Nine Elms, London, UK
The US Embassy in London approved design plans for a new building in the Nine Elms area of Wandsworth on 23 February 2010. KieranTimberlake is the designer of the new embassy and its surrounding green spaces. The US Department of State’s Bureau of Overseas Buildings Operations chose the architects through an international competition.
Comprising UK and US leaders in the fields of architecture, diplomacy and academia, the jury selected four firms for the final phase of the competition out of nine shortlisted designs. KieranTimberlake was chosen for its modern, secure and environment-friendly architectural design. The three other firms were Pei Cobb Freed & Partners, Richard Meier & Partners and Morphosis Architects.
The 500,000ft² embassy building is estimated to cost approximately $1bn. Its construction began in November 2013 and was completed by 2017 while the official inauguration is scheduled for January 2018.
The US Embassy has been located in Grosvenor Square, Westminster, since 1960. In October 2008, the embassy entered a conditional agreement with Ballymore real estate developers to purchase a site for the new embassy in the Nine Elms area. The new embassy is built on a five-acre site, south of the River Thames.
The selection of architects to design the new embassy began in November 2008. The objective for designers was to create a secure, welcoming, environmentally friendly and sustainable design for the building and site complex in the cityscape of London, which would appropriately represent the US in the UK.
The Grosvenor Square embassy was designed by Eero Saarinen and sold to Qatari Diar in November 2009.
The embassy building has been designed taking into consideration the urbanisation and redevelopment of the Nine Elms area.
The new Embassy building is a transparent crystalline cube atop a four-sided colonnade. A semi-circular pond has been built on one side of the landscape and the surroundings have been developed into a park.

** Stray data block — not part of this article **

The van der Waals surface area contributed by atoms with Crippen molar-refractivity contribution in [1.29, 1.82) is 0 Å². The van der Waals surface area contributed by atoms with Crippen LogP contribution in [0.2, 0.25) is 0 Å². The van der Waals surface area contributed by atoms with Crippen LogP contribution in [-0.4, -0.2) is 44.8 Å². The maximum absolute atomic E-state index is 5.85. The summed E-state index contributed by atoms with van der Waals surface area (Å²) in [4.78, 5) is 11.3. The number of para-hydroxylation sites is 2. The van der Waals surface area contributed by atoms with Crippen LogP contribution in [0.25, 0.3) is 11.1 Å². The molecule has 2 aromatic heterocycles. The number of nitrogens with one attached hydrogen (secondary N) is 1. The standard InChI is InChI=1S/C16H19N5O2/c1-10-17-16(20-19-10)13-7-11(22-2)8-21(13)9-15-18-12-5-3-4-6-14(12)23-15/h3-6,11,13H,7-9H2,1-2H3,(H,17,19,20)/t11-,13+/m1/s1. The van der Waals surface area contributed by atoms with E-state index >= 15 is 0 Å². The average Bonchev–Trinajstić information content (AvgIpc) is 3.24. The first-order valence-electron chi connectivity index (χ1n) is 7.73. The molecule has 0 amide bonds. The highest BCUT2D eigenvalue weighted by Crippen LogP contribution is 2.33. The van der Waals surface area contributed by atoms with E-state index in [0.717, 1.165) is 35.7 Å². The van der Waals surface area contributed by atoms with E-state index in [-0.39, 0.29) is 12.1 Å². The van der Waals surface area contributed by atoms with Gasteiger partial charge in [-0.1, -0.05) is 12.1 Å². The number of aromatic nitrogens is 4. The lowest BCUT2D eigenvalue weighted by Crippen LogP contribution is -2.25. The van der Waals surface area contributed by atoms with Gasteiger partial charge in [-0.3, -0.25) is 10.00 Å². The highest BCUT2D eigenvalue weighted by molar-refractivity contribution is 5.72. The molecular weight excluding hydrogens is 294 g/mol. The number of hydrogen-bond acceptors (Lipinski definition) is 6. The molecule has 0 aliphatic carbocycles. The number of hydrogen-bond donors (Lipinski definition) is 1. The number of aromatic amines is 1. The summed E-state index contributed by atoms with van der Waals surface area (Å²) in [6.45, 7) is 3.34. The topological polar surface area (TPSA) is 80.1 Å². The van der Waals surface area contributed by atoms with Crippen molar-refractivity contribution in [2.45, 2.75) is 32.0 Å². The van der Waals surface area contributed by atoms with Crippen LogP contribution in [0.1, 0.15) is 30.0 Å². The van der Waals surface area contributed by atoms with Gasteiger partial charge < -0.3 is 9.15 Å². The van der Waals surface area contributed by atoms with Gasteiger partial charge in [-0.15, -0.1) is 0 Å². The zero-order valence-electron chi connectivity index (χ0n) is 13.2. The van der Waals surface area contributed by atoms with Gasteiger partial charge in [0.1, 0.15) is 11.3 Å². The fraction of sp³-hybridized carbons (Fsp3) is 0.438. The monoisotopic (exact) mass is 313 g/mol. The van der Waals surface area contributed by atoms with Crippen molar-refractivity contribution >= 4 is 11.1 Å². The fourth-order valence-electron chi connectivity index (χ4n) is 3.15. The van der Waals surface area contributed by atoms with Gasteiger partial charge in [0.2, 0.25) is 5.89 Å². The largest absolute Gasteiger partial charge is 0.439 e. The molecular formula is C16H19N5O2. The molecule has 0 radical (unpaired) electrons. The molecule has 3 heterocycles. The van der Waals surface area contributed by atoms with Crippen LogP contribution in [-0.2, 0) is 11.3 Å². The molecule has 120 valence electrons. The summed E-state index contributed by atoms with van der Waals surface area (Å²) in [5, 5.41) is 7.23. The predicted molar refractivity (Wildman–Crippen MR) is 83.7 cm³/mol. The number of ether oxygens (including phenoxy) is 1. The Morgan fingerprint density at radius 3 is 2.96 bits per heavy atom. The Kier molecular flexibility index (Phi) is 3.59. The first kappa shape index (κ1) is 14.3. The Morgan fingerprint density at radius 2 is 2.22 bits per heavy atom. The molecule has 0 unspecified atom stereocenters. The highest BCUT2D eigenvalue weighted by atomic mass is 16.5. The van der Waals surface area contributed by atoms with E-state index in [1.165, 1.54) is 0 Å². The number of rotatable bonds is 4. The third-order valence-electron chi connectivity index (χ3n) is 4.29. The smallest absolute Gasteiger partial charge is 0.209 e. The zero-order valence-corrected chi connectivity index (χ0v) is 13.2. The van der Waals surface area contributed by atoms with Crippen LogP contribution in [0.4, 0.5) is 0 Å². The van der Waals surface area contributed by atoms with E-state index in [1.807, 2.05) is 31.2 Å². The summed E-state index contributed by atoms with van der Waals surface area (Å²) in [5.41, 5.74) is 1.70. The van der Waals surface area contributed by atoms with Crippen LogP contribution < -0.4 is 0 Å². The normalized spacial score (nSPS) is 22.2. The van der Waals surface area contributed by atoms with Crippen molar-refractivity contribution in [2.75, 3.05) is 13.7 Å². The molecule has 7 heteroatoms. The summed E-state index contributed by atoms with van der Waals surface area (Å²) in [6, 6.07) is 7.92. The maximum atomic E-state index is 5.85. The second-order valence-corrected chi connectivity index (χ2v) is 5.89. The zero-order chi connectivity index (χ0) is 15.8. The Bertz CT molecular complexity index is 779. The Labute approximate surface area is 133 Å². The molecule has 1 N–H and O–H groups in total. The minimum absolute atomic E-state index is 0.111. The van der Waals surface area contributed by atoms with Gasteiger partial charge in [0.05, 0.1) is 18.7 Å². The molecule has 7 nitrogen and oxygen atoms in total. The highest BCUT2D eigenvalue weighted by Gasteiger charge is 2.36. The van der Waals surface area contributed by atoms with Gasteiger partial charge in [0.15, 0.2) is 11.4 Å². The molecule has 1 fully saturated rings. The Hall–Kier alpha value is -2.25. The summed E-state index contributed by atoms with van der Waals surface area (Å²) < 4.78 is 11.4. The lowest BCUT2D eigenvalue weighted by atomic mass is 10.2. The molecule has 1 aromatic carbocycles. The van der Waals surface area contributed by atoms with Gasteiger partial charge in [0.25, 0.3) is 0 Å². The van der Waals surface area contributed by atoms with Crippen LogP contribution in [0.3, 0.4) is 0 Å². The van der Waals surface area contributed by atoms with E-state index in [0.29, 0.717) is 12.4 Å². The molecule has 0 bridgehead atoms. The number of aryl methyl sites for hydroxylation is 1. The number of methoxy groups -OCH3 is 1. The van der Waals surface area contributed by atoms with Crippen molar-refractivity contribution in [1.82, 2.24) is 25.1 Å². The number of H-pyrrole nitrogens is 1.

The landscaping and the walkways of the embassy spiral inwards from the boundary of the site. The walkways continue through the pond and provide the entrance to the main lobby. A gallery area spirals down on the opposite side of the lobby to the north to form the entrance to a multi-purpose hall.
The embassy features internal gardens that spiral vertically to the top of the structure. The gardens are designed to provide an additional vertical walkway and feature meeting spaces.
The façade of the embassy building is a glazed structure with an outer scrim of ethylene tetrafluroethylene (ETFE) cushions. The façade is oriented to provide shade, minimise heat absorption and protect the building from the external environment and act as a thermal buffer.
The ETFE foils are integrated with thin photovoltaic films on the south, west and east elevations to generate energy. The external cover is also blast-resistant and the ETFE scrim is designed to avoid bird attacks.
The embassy building does not have fences or walls but the security measures are integrated into the landscaping. Surroundings of the building have an embassy park with garden space and a protective barrier.
The embassy has two east-west vehicular and pedestrian paths and a pedestrian greenway to the south of the embassy connecting the embassy with Vauxhall station.
The perimeter walls and fences for the embassy are integrated into the design of the landscape.
London plane trees provide shading all through the pedestrian walkways, which are paved in limestone. A pond to the north has walks and seating and is planted with American-species trees such as the bald cypress and weeping willow. The landscape also has mechanical areas, basement services, parking garage ramps and meeting space.
The building features optimised daylighting and occupant control of systems, closed-loop water and integrated evaporative cooling cycle systems, embodied energy and carbon-neutral facilities to lower the lifecycle costs and mitigate the environmental impact.
A large photovoltaic system is installed on the roof and the building exteriors for generating solar energy. The 8,300m² photovoltaic systems on the roof hide the mechanical equipment and produce up to 345,000kWh of energy.
Arup was selected as the lead contractor for sustainability, mechanical/electrical/plumbing/fire protection (MEP/FP) and civil engineering works. OLIN was the landscape architect and Gensler the workplace design consultant. Weidlinger Associates was responsible for structural and blast engineering. Sako & Associates was the consultant for technical security and Davis Langdon was the cost consultant.
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